So let’s talk about some of the possible accessories. First and foremost, you’re going to need a holster.
Walther PDP holsters are pretty common nowadays. You can get them from any of your favorite holsters.
If you’re looking for inside the waistband, I highly recommend the Harry’s Holster Singleton.
If you’re looking for outside the waistband, you might take a look at something like Alien Gear, or the millions of other options out there.
Pick your flavor, they’re probably going to have the Walther PDP. This gun has been a hot seller across the board and I can understand why, because it’s no slouch.
Optics and Optic Mounts
First things first, you’re going to need a mounting plate for this.
That’s one of the biggest cons I’m going to tell you about the Walther PDP. It does not come with any of the mounting plates.
You will have to jump on Walther’s website and fill out a form and they will have to mail you a plate for your optic.
So be sure whatever optic you want to go with, you know you are going to be happy with, because as far as I know, they’ll only give you one plate.
Now I’ve not tried to get two, but because I didn’t want to find out I got the RMR plate because it’s the most common mounting pattern. It’ll fit most red dot sights out there, so that’s what I got.
Now, I will give them a little bit of credit. While they don’t include it, it does come very quickly.
But again, this is not a gun you can buy and throw an optic on it literally the same day, unless, for some magical reason, you already have the plate.
So that being said, you are going to have to contact them. You will have to give them your serial number. This means you are registering your gun with Walther to get a plate.
No big deal to me, but that’s just something to keep in mind with this gun.
Now, almost any red dot sight is going to fit this once you get your plate.
Overall, no big deal. I haven’t mounted an optic to it yet, but I do have my plate and I will be mounting it for this review.
Walther has a Picatinny mount on the front of this gun and any pistol flashlight is going to do, no matter if you want your SureFire X300 or a Streamlight, or your Modlite.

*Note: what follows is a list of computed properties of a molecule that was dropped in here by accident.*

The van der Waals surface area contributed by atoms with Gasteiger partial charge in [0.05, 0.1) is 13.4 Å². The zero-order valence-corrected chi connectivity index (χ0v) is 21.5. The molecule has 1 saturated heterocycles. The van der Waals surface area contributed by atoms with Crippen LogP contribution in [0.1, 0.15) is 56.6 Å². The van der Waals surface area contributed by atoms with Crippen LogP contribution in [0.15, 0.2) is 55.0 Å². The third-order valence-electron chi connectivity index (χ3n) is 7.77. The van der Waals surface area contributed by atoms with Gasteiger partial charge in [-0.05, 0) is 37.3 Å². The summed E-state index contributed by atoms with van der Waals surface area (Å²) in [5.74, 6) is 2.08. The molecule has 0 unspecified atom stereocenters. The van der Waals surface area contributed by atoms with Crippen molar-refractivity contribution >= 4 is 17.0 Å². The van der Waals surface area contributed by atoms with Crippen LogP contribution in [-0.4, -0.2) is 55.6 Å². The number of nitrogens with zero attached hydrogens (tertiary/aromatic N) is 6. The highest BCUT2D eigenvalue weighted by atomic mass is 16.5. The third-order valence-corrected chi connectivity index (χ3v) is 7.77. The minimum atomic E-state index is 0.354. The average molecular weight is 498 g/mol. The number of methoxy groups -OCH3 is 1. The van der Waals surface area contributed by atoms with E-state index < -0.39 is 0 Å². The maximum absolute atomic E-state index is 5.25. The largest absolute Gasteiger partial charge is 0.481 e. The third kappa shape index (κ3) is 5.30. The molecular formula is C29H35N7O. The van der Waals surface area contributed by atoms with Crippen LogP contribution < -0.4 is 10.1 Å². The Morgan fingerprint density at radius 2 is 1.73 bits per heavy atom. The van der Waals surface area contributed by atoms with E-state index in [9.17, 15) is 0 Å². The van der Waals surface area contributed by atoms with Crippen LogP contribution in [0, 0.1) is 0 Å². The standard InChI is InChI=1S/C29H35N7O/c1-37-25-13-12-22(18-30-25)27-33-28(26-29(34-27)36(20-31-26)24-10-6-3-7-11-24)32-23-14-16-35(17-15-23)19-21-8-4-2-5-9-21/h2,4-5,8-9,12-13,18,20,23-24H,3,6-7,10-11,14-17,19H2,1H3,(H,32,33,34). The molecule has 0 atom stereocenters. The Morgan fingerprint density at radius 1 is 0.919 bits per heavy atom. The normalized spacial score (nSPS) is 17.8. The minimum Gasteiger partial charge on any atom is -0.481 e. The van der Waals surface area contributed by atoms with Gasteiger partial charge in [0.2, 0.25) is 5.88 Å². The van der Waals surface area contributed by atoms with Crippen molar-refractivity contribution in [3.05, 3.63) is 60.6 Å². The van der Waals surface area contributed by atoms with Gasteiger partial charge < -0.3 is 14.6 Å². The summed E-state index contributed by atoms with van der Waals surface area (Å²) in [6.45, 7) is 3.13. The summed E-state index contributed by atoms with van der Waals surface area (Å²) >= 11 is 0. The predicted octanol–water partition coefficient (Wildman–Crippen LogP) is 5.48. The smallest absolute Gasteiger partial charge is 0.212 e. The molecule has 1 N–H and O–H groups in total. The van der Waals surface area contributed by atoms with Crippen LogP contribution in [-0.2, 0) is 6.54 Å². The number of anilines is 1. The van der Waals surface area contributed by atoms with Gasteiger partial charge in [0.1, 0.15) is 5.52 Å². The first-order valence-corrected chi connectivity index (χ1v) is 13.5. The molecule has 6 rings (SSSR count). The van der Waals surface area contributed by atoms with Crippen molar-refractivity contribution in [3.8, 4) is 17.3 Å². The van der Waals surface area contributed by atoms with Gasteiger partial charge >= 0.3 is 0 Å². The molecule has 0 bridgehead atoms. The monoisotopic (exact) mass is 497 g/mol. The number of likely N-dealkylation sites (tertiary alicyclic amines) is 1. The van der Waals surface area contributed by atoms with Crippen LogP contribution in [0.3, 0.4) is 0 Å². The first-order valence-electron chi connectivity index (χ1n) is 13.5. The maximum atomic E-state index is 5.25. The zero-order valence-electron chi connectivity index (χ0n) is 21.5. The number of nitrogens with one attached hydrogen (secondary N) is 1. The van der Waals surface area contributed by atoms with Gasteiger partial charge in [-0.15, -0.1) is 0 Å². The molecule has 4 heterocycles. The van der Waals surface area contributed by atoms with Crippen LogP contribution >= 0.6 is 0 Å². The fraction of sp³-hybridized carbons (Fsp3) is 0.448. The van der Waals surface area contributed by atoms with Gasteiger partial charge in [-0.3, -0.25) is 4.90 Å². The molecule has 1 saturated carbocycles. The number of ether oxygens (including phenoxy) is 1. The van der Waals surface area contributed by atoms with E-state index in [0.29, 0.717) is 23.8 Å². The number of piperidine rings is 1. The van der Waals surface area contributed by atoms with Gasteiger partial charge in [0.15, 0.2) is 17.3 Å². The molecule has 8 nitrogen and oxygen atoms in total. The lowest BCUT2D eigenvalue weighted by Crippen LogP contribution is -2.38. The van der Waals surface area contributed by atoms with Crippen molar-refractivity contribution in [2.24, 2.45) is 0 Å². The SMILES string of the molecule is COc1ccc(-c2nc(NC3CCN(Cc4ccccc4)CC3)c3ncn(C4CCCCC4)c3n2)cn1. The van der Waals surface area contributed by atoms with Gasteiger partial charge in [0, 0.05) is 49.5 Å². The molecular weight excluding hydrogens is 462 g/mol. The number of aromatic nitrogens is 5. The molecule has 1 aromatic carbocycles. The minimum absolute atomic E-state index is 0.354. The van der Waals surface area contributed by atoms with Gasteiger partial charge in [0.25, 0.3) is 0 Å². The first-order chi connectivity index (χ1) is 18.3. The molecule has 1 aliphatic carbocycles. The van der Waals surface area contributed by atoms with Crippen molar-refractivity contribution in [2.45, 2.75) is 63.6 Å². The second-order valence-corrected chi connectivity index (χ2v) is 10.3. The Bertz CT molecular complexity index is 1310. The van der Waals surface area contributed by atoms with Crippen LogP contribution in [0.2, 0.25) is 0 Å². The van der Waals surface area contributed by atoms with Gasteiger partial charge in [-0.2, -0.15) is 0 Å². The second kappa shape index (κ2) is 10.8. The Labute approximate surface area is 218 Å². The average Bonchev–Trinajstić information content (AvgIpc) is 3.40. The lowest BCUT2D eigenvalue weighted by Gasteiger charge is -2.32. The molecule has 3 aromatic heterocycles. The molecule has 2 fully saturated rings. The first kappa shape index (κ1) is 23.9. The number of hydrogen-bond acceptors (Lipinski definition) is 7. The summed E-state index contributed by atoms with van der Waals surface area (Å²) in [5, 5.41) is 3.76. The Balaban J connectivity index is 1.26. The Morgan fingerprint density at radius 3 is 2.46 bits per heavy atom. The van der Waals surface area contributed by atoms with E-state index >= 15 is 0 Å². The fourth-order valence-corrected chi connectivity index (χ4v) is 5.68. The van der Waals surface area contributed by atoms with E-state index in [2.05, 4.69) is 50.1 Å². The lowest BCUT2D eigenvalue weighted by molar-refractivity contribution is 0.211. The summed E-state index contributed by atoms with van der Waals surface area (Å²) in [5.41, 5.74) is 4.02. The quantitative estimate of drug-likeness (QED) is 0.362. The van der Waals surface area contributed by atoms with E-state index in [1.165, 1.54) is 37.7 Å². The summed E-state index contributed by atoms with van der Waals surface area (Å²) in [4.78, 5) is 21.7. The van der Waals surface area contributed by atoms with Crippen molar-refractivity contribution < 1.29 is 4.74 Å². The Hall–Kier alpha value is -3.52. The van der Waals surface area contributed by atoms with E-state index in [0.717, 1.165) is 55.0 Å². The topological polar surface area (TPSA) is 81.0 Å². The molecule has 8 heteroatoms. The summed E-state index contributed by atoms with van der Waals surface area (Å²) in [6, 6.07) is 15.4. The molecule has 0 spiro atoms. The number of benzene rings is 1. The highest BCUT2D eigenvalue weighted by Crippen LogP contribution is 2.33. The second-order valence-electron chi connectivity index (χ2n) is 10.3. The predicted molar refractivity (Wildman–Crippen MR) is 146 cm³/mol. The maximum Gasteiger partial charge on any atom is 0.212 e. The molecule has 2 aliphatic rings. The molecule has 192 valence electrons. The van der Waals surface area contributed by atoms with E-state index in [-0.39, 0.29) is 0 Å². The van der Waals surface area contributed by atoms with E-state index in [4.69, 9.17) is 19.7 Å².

Pick your poison, it’s going to fit on this gun. The only caveat to that is finding a holster with compatibility for the Walther PDP and the flashlight of your choice. That’s going to be really your drawback there.
Ammo for Walther PDP
Looking for the perfect ammo for your Walther PDP? I’ve found that nearly any 9mm round will run great in the PDP. I personally should round nose 115 GR rounds at the range and hollow points for my defense ammo.
Here are some other great options for in-stock ammo for your Walther PDP.
My final thoughts on the PDP are this…
I think this gun is fantastic. I think it feels great in your hand. I think it shoots great. I think the feature set is fantastic. It comes red dot ready. The serrations are fantastic. The look is fantastic. The overall feel is fantastic, and the features are great.
I don’t think you can go wrong.
I think the price point is borderline high, but at the same time, when you include this many features, you can expect to be charged more and command a higher price point.
So I don’t think that the MSRP of $699 is high. I think it’s right on point, plus you can easily find them in the real work for $650.
Anybody out there looking for a different gun, not necessarily just a Glock, or if you’re a Walther fan, you already know that they’re not going to steer you wrong.
So I would recommend Walther. I would have no problem carrying this gun on me as an everyday carry pistol or my concealed carry pistol.
I would have no issues with that whatsoever. I have no concerns for safety and/or function. I highly would recommend the Walther PDP.
Walther PDP FAQs
Is the Walther PDP a good concealed carry gun?
Yes, the Walther PDP Compact is a great size for concealed carry for IWB or OWB concealed carry this gun will work great.
Is the Walther PDP accurate?
Yes, the Walther PDP is an extremely accurate pistol.
What is the difference between Walther PDP and PPQ?
The Walther PDP is said to have a better grip than the PPQ.
The Walther PDP comes optics ready and the PPQ does not.
The guns have two different sized frames and the PDP has backward-compatible magazines from the 17 round to the 15 round.
Is the Walther PDP +P rated?
Yes, per the Walther PDP manual running +P ammo is perfectly fine.
Glock 19 vs Walther PDP
If you are considering these two pistols be sure to checkout this comprehensive video of the Walther PDP vs the Glock 19.